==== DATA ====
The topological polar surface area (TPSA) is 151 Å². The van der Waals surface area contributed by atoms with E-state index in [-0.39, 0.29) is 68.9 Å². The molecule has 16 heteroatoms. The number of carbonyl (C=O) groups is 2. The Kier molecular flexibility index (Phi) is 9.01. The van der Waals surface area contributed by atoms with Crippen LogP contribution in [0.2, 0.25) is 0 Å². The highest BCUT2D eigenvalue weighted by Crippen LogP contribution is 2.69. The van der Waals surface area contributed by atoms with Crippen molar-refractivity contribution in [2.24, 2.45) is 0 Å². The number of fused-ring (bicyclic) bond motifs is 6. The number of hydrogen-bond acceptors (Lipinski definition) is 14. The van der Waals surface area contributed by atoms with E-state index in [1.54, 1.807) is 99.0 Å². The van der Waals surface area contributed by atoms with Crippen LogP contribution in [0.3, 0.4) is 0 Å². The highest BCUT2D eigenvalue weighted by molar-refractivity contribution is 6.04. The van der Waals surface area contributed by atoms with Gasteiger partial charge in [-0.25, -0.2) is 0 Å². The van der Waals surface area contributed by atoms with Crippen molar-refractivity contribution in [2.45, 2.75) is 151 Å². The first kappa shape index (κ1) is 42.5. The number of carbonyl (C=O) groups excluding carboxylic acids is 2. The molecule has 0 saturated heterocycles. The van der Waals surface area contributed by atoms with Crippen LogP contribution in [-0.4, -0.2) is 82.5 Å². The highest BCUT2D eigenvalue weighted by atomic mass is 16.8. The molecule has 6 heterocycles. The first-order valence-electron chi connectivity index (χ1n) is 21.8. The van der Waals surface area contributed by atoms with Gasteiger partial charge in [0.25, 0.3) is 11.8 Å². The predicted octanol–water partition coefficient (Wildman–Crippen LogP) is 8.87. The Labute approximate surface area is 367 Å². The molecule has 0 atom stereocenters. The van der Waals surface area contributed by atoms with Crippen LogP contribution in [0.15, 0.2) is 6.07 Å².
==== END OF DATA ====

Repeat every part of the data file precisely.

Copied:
The topological polar surface area (TPSA) is 151 Å². The van der Waals surface area contributed by atoms with E-state index in [-0.39, 0.29) is 68.9 Å². The molecule has 16 heteroatoms. The number of carbonyl (C=O) groups is 2. The Kier molecular flexibility index (Phi) is 9.01. The van der Waals surface area contributed by atoms with Crippen LogP contribution in [0.2, 0.25) is 0 Å². The highest BCUT2D eigenvalue weighted by Crippen LogP contribution is 2.69. The van der Waals surface area contributed by atoms with Crippen molar-refractivity contribution in [2.24, 2.45) is 0 Å². The number of fused-ring (bicyclic) bond motifs is 6. The number of hydrogen-bond acceptors (Lipinski definition) is 14. The van der Waals surface area contributed by atoms with E-state index in [1.54, 1.807) is 99.0 Å². The van der Waals surface area contributed by atoms with Crippen LogP contribution in [0.3, 0.4) is 0 Å². The highest BCUT2D eigenvalue weighted by molar-refractivity contribution is 6.04. The van der Waals surface area contributed by atoms with Gasteiger partial charge in [-0.25, -0.2) is 0 Å². The van der Waals surface area contributed by atoms with Crippen molar-refractivity contribution in [2.45, 2.75) is 151 Å². The first kappa shape index (κ1) is 42.5. The number of carbonyl (C=O) groups excluding carboxylic acids is 2. The molecule has 0 saturated heterocycles. The van der Waals surface area contributed by atoms with Crippen LogP contribution in [-0.4, -0.2) is 82.5 Å². The highest BCUT2D eigenvalue weighted by atomic mass is 16.8. The molecule has 6 heterocycles. The first-order valence-electron chi connectivity index (χ1n) is 21.8. The van der Waals surface area contributed by atoms with Gasteiger partial charge in [0.25, 0.3) is 11.8 Å². The predicted octanol–water partition coefficient (Wildman–Crippen LogP) is 8.87. The Labute approximate surface area is 367 Å². The molecule has 0 atom stereocenters. The van der Waals surface area contributed by atoms with Crippen LogP contribution in [0.15, 0.2) is 6.07 Å².